When a prospective student walks into a jiu-jitsu academy, what they witness will most likely be a bit overwhelming. And once they step on the mats, the learning curve is exceptionally steep. Learning any new skill takes time and patience, but with jiu-jitsu, the new student has to learn tolerance. They must tolerate closeness with strangers and all that comes with it, including smells, exposure to sweat, and even their own self-consciousness. They have to learn to tolerate a way of being touched and handled that is not, contrary to its nickname, the gentle art. And while they learn technique, they also have to learn to navigate a new set of manners which are integral to building trust with their new training partners.
Jiu-Jitsu social skills
Perhaps the most important social skill that students must develop during their time on the mats is the balance in training with different partners. Everyone has a different mind and body and so no two rolls are ever exactly the same. Eventually, we find consistent, or even favorite training partners with whom we have solid back-and-forth battles with, and whom we are totally comfortable asking questions. We might even hang out in 50/50 while discussing a topic completely unrelated to jiu-jitsu, totally forgetting the intimacy of our physical positioning.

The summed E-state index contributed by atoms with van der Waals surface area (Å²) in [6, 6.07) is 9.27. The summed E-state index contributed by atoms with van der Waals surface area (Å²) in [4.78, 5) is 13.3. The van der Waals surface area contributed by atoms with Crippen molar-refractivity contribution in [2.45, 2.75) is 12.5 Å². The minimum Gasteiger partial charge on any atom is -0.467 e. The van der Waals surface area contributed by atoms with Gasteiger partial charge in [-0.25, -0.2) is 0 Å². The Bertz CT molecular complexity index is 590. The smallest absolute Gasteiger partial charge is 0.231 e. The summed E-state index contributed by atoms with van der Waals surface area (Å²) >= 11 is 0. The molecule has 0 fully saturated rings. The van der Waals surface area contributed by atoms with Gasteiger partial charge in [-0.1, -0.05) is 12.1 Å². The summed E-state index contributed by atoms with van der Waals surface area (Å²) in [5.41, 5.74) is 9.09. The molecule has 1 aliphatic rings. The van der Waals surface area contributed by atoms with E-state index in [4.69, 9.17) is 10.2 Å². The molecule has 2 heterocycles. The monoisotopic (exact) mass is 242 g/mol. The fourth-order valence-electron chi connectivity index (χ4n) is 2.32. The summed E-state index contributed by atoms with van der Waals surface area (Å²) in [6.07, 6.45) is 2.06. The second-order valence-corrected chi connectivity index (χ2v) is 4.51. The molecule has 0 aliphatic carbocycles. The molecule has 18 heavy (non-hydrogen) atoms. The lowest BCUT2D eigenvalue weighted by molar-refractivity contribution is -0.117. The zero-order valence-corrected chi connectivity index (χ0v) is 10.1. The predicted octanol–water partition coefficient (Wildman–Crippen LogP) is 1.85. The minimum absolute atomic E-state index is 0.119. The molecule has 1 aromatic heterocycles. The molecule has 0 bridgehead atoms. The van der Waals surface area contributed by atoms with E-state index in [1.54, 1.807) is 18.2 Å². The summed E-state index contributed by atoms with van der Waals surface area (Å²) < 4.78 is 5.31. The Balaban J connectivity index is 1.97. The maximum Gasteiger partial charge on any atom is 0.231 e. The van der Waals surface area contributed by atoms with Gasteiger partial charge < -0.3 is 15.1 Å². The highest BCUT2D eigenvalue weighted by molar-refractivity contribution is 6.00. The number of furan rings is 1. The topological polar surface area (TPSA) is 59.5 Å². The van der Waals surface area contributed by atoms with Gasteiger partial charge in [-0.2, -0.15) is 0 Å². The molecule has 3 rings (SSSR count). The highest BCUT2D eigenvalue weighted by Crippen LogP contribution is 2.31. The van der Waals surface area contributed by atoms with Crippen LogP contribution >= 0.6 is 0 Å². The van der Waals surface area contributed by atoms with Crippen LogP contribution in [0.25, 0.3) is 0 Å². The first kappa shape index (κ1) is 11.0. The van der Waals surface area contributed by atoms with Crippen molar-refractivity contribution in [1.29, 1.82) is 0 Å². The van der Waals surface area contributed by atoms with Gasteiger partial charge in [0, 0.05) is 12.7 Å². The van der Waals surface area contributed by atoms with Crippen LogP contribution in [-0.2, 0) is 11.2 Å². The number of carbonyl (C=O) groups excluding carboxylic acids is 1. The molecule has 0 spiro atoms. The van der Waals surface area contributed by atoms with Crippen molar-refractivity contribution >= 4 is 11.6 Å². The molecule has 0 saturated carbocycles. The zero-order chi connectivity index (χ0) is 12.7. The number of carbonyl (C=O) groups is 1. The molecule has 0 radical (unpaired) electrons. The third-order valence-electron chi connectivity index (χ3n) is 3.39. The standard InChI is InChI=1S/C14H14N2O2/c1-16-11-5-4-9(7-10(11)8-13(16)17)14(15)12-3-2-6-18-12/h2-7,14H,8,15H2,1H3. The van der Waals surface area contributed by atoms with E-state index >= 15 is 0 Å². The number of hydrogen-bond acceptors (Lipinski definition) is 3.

Judgment in BJJ
We are, if lucky, also regularly challenged to roll with new training partners. Upon initial assessment, we have only our eyes to rely upon to form judgment. We can usually tell if they are male or female, estimate their weight class and age, and their rank. Quickly, and without conscious thought, we size ourselves up in comparison to them. Do I have any advantages over this person? Do they have any over me? Do I need to take it easy on them? Are they going to destroy me? Am I comfortable rolling with this person? These judgments exist for a reason, and as much as we (hopefully) try to be a non-judgmental person in the outside world, on the mat, we are faced with direct reality where truth is immediately revealed.
When the roll begins, our assessments are challenged. Anyone who does jiu-jitsu knows that you cannot get the full measure of an opponent based on the information gathered by your eyes. You can only trust touch. In other words, never underestimate an opponent.
A BJJ GYM Owner’s Perspective (Alison Thurston and Victor Bazzani)